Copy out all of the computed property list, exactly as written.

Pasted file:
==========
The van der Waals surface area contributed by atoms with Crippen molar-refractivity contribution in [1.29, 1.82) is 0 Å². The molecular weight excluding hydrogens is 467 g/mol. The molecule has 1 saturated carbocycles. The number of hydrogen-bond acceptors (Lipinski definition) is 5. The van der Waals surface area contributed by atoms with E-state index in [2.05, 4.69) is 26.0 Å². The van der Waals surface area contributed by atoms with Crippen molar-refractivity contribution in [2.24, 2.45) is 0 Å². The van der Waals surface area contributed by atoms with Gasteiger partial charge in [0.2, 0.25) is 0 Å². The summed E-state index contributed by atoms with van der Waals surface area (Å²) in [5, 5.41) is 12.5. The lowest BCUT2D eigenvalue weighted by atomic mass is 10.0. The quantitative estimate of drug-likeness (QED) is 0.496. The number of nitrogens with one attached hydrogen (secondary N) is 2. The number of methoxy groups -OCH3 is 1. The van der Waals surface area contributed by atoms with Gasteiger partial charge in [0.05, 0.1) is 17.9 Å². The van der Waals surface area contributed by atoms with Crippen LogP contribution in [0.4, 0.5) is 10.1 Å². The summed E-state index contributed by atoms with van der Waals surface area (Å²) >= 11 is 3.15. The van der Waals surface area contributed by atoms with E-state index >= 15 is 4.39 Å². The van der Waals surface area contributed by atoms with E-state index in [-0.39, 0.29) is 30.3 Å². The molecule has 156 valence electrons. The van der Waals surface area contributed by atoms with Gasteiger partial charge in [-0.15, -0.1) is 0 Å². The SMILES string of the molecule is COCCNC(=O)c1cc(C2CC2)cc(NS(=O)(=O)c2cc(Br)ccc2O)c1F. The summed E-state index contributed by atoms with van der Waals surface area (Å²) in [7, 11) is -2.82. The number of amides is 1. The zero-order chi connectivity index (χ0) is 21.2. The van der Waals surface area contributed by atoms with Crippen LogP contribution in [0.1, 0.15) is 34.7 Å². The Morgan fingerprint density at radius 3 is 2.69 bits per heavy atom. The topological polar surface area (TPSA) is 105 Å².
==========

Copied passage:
The van der Waals surface area contributed by atoms with Crippen molar-refractivity contribution in [1.29, 1.82) is 0 Å². The molecular weight excluding hydrogens is 467 g/mol. The molecule has 1 saturated carbocycles. The number of hydrogen-bond acceptors (Lipinski definition) is 5. The van der Waals surface area contributed by atoms with E-state index in [2.05, 4.69) is 26.0 Å². The van der Waals surface area contributed by atoms with Crippen molar-refractivity contribution in [2.24, 2.45) is 0 Å². The van der Waals surface area contributed by atoms with Gasteiger partial charge in [0.2, 0.25) is 0 Å². The summed E-state index contributed by atoms with van der Waals surface area (Å²) in [5, 5.41) is 12.5. The lowest BCUT2D eigenvalue weighted by atomic mass is 10.0. The quantitative estimate of drug-likeness (QED) is 0.496. The number of nitrogens with one attached hydrogen (secondary N) is 2. The number of methoxy groups -OCH3 is 1. The van der Waals surface area contributed by atoms with Gasteiger partial charge in [0.05, 0.1) is 17.9 Å². The van der Waals surface area contributed by atoms with Crippen LogP contribution in [0.4, 0.5) is 10.1 Å². The summed E-state index contributed by atoms with van der Waals surface area (Å²) >= 11 is 3.15. The van der Waals surface area contributed by atoms with E-state index >= 15 is 4.39 Å². The van der Waals surface area contributed by atoms with E-state index in [-0.39, 0.29) is 30.3 Å². The molecule has 156 valence electrons. The van der Waals surface area contributed by atoms with Gasteiger partial charge in [-0.15, -0.1) is 0 Å². The SMILES string of the molecule is COCCNC(=O)c1cc(C2CC2)cc(NS(=O)(=O)c2cc(Br)ccc2O)c1F. The summed E-state index contributed by atoms with van der Waals surface area (Å²) in [7, 11) is -2.82. The number of amides is 1. The zero-order chi connectivity index (χ0) is 21.2. The van der Waals surface area contributed by atoms with Crippen LogP contribution in [0.1, 0.15) is 34.7 Å². The Morgan fingerprint density at radius 3 is 2.69 bits per heavy atom. The topological polar surface area (TPSA) is 105 Å².